How to Destroy a Nation by Undermining Trust (Part 2)

Why Truth is Foundational for Civil Society

In the previous article of this series I quoted the ancient Chinese philosopher Confucius, who told his disciple, Tzu-kung, that a stable society can only exist when the people trust their rulers. Accordingly, he taught, a ruler’s most necessary resources are weapons, food, and trust. If one must forego one of these, he should first forgo weapons. After that, the ruler should forego food. But never, under any circumstance, must a ruler forego the people’s trust, since “without trust we cannot stand.”

Why can’t a ruler sacrifice trust? Because without trust in the rulers and institutions that create, mediate, and enforce the laws, the relationship between the rulers and the ruled must be renegotiated in terms of mere power. This is because no regime can be sustained over time unless there is self-enforcement of law from a critical mass of citizens. But this requires that a sufficient number of citizens trust their rulers enough to be invested in the survival of the system. This is precisely why rulers and their functionaries must never be willing to sacrifice the people’s trust.

This much seems straight-forward. But what is often missed is the role that truth plays in the type of trust that is necessary for maintaining a stable society.

Truth and Trust

The etymology of our word for “true” hints at its connection with trust. In an article for the Los Angeles Review of Books, Dr. Iain McGilchrist explained that our word “true” comes from the German “true” (faithful) and “is related to ‘trust,’ and is fundamentally a matter of what one trusts or believes.” McGilchrist added that, “The Latin word verum (true) is cognate with a Sanskrit word meaning to choose or believe: like one’s loved one, the one in whom one chooses to believe and place one’s trust, to whom one is true.”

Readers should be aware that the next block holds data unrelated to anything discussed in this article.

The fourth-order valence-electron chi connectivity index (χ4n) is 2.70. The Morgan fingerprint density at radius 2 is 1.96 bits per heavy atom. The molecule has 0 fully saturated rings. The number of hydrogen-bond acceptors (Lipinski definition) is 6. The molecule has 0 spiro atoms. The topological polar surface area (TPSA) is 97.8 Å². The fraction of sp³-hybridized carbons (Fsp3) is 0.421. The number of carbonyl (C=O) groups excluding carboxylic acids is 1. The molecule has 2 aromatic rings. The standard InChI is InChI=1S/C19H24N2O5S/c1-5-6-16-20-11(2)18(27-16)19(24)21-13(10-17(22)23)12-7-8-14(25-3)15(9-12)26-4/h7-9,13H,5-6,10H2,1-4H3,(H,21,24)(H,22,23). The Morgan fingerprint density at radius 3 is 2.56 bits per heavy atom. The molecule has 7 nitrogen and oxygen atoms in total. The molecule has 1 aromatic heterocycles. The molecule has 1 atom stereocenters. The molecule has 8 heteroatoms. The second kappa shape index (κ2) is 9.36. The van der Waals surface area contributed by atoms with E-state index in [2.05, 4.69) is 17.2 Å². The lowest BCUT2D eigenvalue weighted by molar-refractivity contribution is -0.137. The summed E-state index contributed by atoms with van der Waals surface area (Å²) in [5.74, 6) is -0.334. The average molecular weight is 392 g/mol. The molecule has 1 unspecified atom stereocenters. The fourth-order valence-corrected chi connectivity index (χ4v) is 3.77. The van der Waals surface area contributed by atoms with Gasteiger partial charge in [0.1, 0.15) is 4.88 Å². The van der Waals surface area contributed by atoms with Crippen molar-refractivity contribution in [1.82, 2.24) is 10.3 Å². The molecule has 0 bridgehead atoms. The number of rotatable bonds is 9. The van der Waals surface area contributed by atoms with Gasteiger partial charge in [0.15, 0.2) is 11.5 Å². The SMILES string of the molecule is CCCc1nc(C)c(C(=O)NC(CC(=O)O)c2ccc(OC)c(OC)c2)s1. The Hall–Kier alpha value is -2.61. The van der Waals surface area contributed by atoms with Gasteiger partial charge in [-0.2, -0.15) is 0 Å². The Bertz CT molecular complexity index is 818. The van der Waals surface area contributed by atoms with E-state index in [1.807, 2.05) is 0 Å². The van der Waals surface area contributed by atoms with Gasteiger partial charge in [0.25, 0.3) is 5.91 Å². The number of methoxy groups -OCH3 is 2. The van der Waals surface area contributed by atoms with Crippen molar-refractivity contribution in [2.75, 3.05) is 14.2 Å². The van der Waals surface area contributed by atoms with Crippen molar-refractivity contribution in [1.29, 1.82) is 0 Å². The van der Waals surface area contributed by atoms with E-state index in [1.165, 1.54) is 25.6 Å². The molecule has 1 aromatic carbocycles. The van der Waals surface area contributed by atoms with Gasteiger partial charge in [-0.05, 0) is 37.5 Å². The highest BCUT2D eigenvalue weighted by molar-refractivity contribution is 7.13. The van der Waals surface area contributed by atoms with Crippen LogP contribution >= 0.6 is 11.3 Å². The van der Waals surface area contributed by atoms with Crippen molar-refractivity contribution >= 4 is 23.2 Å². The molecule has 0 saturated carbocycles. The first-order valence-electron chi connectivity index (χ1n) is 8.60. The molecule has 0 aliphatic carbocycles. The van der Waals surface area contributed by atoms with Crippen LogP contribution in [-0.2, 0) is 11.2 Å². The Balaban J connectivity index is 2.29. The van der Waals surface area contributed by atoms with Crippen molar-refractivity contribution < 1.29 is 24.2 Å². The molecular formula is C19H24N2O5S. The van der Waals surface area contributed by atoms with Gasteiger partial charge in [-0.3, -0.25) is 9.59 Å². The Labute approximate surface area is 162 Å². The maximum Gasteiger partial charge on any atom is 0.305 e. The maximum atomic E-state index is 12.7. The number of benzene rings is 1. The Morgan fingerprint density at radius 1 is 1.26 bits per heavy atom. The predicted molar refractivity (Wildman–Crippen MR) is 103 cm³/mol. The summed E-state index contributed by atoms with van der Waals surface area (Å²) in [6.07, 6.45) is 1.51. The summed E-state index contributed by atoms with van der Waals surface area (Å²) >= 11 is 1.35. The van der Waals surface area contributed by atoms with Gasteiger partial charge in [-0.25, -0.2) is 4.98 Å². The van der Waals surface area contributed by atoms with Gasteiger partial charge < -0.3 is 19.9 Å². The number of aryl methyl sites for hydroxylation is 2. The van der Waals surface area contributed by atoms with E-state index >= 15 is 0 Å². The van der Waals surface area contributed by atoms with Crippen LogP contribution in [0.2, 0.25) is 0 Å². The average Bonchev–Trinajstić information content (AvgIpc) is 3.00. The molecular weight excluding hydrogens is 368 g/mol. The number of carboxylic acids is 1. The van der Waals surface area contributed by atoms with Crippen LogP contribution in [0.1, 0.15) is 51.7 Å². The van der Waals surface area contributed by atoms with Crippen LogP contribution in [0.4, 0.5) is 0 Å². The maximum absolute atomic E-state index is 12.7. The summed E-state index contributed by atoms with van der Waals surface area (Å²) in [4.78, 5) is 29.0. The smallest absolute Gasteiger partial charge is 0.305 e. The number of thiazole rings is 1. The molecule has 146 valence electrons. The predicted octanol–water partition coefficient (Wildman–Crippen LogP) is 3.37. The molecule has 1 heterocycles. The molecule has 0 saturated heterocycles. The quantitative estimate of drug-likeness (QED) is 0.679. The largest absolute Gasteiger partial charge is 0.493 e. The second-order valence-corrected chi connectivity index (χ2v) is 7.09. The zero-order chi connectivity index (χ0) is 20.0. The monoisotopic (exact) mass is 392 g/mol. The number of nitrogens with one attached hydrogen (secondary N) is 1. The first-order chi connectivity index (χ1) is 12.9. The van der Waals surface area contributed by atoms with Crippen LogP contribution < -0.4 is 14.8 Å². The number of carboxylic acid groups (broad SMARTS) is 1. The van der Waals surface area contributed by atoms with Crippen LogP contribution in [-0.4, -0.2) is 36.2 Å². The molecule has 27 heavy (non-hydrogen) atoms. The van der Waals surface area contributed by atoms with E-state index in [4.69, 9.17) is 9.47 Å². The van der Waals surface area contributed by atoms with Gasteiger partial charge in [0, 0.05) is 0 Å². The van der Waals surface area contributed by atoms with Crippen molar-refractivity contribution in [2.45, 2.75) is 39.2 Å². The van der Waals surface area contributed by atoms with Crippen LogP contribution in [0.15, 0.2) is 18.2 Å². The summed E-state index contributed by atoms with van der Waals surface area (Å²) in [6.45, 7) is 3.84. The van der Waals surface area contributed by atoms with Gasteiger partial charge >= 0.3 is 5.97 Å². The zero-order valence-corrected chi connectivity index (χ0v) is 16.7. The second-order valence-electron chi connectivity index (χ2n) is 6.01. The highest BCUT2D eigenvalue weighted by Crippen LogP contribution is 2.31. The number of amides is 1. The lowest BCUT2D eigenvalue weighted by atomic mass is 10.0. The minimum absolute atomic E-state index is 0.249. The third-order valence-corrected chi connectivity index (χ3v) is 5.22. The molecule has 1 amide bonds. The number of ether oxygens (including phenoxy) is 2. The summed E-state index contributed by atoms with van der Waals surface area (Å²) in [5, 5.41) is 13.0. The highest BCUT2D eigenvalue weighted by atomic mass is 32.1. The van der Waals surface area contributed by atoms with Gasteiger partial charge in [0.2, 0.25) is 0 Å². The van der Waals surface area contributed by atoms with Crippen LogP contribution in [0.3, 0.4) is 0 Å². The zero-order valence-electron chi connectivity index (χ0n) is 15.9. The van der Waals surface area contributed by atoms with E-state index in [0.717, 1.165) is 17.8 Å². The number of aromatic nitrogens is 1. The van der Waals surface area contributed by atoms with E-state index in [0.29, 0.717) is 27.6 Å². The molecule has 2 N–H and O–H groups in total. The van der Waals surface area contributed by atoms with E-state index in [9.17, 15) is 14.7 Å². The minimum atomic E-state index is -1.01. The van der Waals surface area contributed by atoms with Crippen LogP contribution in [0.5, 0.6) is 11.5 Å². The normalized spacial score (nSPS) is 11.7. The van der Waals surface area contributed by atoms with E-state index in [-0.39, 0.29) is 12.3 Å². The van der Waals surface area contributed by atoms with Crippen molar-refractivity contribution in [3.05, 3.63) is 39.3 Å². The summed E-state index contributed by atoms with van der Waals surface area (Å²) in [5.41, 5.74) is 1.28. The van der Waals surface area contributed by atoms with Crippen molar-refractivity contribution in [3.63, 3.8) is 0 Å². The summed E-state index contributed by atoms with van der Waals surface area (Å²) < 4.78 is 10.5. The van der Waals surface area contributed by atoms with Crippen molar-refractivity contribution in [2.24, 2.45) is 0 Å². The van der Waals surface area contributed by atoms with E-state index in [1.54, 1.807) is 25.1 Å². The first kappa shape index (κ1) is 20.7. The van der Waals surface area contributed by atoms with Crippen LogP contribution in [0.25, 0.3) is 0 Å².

In short, truth and trust go together. And because no stable society can function when leaders abandon trust, it follows that truth is essential to any nation’s future survival.

Does Truth Matter?

Many of the battles we face today in the “culture wars” are actually battles over the role of truth and are reducible to the question, does truth really matter?

Judging from a cursory scan of the discourse coming from our politicians, pundits, and thought leaders, the implicit answer to the above question seems to usually be no, truth doesn’t matter. Consider how ideas, policies, and positions are routinely touted or condemned based on whether they are relevant, bigoted, profitable, alienating, popular, etc., yet rarely do people ask if such ideas are true. In fact, in many contexts, merely to ask, “is that true?” is sufficient to qualify one as a bigot, racist, or transphobe.

Even Richard Nixon cared enough about the truth to cover up his falsehoods with more deceit; by contrast contemporary rulers frequently affirm mutually exclusive propositions with a cynicism that makes Nixon appears a model of trustworthiness.